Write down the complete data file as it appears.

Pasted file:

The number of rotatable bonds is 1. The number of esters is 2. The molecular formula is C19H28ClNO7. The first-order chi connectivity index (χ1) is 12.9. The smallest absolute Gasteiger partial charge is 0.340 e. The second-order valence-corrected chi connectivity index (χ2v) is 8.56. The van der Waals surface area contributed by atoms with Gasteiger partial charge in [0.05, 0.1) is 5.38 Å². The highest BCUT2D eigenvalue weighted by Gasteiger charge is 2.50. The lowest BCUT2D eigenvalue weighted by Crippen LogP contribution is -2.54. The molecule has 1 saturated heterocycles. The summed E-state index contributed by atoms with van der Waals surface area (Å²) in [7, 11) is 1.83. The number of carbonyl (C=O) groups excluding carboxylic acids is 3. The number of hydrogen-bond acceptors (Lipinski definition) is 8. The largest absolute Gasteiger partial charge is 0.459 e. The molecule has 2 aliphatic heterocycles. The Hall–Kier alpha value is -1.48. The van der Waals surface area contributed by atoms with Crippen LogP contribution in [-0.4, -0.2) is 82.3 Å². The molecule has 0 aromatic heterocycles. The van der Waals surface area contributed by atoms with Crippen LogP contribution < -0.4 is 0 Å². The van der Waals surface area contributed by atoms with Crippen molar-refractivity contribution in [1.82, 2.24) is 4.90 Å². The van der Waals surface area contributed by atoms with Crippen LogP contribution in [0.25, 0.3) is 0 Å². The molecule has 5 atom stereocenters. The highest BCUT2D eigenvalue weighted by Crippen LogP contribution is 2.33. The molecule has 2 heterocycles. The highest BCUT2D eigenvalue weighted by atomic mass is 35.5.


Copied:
The number of rotatable bonds is 1. The number of esters is 2. The molecular formula is C19H28ClNO7. The first-order chi connectivity index (χ1) is 12.9. The smallest absolute Gasteiger partial charge is 0.340 e. The second-order valence-corrected chi connectivity index (χ2v) is 8.56. The van der Waals surface area contributed by atoms with Gasteiger partial charge in [0.05, 0.1) is 5.38 Å². The highest BCUT2D eigenvalue weighted by Gasteiger charge is 2.50. The lowest BCUT2D eigenvalue weighted by Crippen LogP contribution is -2.54. The molecule has 1 saturated heterocycles. The summed E-state index contributed by atoms with van der Waals surface area (Å²) in [7, 11) is 1.83. The number of carbonyl (C=O) groups excluding carboxylic acids is 3. The number of hydrogen-bond acceptors (Lipinski definition) is 8. The largest absolute Gasteiger partial charge is 0.459 e. The molecule has 2 aliphatic heterocycles. The Hall–Kier alpha value is -1.48. The van der Waals surface area contributed by atoms with Crippen LogP contribution in [-0.4, -0.2) is 82.3 Å². The molecule has 0 aromatic heterocycles. The van der Waals surface area contributed by atoms with Crippen LogP contribution < -0.4 is 0 Å². The van der Waals surface area contributed by atoms with Crippen molar-refractivity contribution in [1.82, 2.24) is 4.90 Å². The van der Waals surface area contributed by atoms with Crippen LogP contribution in [0.25, 0.3) is 0 Å². The molecule has 5 atom stereocenters. The highest BCUT2D eigenvalue weighted by Crippen LogP contribution is 2.33. The molecule has 2 heterocycles. The highest BCUT2D eigenvalue weighted by atomic mass is 35.5.